There are several reasons which motivate people to be vegetarian:
Some people just don't like the taste of the meat, which is fair enough.
Some people are vegetarians because of their religion: for example, Seventh-day Adventists and Buddhists are encouraged to have a vegetarian diet.
Some people give up meat for health reason: they want to lose weight, or have arteries problems etc. I believe this is not a good reason to become a vegetarian, simply because some meats (chicken, turkey) are not very fatty, it's just the way they're cooked that make them unhealthy. Moreover, if people do not compensate the lack of proteins and vitamins with substitution products, they will inevitably get nutritional deficiencies, which can be a very serious problem. Doctors recommend to eat meat twice a week; so if people don't cook it in a pool of oil, eating meat is a healthy habit. It is the same for everything: if you consume any food in big quantity you'll get sick.
Some people are vegetarians for environmental concerns: it has been proved that producing meat necessitates a lot of energy and that the CO2 emissions are very high. I think this can be a good reason to give up meat, though I admit I wouldn't do it myself, I'd rather have an electric car ...
I believe that some teenagers become vegetarians just because it's a kind of fashion. It's a way of belonging to a group, to feel different and also probably because they can't bear the idea of eating cute fluffy animals. The problem is that many teenagers do not fully understand the consequences of such a diet, ending up less healthy than they were before becoming a vegetarian.
The last main reasons for being a vegetarian are ethical and moral concerns. Many people give up meat to protest against cruelty towards animals, and I think this is the difference between France and the United Kingdom. Indeed, the British farming system is completely different from the French system, and this difference has been accentuated by the World War II. Before the war, The United Kingdom was very industrialised, the farming industry was modern. On the other hand, France was a rural country and not modern at all. The war left both countries destroyed, with a disastrous economical situation. In 1947, the U.S government decided to help financially European countries that were affected by the war (Marshall plan, which was worth more than $13 billion in total). The United Kingdom received the biggest percentage of this help (approximately $3 billion) followed by France ($2.5 billion). An important part of this money was used to re-build the farming industry in both countries, but in a different way. Whilst the United Kingdom used it to turn the farming industry into farming factories in order to produce enough food to feed the whole population, the French government decided to modernise the existing agriculture, giving farmers subsidies to allow them to buy new machines. This made the French farming industry faster, more efficient, but it didn't lower the quality of the products, contrary to battery farming, where animals were often ill and badly treated. This difference still exists nowadays: battery farming is a very important industry in the UK, and it has provoked waves of protests since the seventies.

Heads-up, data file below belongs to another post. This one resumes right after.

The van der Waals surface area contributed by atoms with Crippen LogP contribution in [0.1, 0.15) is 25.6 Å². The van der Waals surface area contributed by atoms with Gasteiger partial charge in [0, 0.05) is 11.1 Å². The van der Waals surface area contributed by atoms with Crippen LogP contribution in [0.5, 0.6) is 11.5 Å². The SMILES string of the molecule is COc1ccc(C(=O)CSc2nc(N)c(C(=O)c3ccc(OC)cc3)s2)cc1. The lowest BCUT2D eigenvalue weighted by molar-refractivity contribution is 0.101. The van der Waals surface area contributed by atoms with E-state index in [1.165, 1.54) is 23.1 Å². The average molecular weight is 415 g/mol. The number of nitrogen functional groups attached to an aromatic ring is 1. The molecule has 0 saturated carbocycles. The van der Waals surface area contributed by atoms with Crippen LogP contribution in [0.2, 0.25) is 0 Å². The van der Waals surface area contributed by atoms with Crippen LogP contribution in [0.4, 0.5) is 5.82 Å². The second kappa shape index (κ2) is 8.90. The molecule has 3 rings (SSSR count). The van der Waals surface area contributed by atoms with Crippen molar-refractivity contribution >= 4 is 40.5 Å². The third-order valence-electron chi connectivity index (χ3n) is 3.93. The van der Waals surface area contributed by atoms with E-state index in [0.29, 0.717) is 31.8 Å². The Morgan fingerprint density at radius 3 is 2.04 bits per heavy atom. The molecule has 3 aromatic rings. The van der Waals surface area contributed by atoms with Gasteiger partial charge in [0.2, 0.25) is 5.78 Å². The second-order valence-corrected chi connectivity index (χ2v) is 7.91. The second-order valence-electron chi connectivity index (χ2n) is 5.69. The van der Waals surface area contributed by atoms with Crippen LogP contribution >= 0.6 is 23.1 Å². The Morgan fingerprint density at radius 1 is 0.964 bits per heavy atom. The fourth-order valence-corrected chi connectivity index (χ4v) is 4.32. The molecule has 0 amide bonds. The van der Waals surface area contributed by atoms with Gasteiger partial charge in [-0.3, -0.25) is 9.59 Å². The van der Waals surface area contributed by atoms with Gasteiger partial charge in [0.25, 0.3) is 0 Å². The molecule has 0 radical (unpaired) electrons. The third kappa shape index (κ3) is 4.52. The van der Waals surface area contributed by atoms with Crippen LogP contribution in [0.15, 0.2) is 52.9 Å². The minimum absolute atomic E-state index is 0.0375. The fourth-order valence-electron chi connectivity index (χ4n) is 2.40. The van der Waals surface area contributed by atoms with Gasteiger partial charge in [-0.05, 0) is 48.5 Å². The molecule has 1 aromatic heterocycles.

I think this is one of the reasons why there are so many vegetarians in the UK: people do not want to support an industry were animals are ill, fed with antibiotics and hormones to fatten them faster. Moreover, this industry produces poor quality meat, which has been revealed to be a threat to human health because of all the hormones/ antibiotics contained in the meat. In France, the battery farming exists, but it's much less spread: in the past people have been used to eat good quality meat that comes from the closest farm, therefore that generation has past on this habit. So, if the animals have been fed with good food and been able to run happily in the countryside for their whole life, I see no reason why we shouldn't eat them.